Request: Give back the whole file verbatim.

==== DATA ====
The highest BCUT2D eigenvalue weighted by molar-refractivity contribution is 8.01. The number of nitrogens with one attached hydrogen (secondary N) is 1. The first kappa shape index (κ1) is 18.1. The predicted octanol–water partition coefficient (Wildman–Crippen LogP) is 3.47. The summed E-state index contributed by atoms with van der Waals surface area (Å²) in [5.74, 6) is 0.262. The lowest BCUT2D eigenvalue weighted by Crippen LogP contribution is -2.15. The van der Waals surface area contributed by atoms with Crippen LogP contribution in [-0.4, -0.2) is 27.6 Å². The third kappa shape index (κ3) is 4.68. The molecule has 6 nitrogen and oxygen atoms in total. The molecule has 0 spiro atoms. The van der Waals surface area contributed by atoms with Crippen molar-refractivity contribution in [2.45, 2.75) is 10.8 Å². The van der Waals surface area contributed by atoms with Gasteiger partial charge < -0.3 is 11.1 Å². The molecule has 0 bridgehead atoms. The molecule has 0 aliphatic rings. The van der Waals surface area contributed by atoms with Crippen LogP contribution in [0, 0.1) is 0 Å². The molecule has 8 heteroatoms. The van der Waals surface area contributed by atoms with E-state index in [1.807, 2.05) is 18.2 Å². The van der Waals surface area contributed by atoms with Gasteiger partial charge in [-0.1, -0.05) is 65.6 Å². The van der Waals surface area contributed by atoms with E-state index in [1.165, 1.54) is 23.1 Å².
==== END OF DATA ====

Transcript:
The highest BCUT2D eigenvalue weighted by molar-refractivity contribution is 8.01. The number of nitrogens with one attached hydrogen (secondary N) is 1. The first kappa shape index (κ1) is 18.1. The predicted octanol–water partition coefficient (Wildman–Crippen LogP) is 3.47. The summed E-state index contributed by atoms with van der Waals surface area (Å²) in [5.74, 6) is 0.262. The lowest BCUT2D eigenvalue weighted by Crippen LogP contribution is -2.15. The van der Waals surface area contributed by atoms with Crippen LogP contribution in [-0.4, -0.2) is 27.6 Å². The third kappa shape index (κ3) is 4.68. The molecule has 6 nitrogen and oxygen atoms in total. The molecule has 0 spiro atoms. The van der Waals surface area contributed by atoms with Crippen molar-refractivity contribution in [2.45, 2.75) is 10.8 Å². The van der Waals surface area contributed by atoms with Gasteiger partial charge < -0.3 is 11.1 Å². The molecule has 0 bridgehead atoms. The molecule has 0 aliphatic rings. The van der Waals surface area contributed by atoms with Crippen LogP contribution in [0, 0.1) is 0 Å². The molecule has 8 heteroatoms. The van der Waals surface area contributed by atoms with E-state index in [1.807, 2.05) is 18.2 Å². The van der Waals surface area contributed by atoms with Gasteiger partial charge in [-0.1, -0.05) is 65.6 Å². The van der Waals surface area contributed by atoms with E-state index in [1.165, 1.54) is 23.1 Å².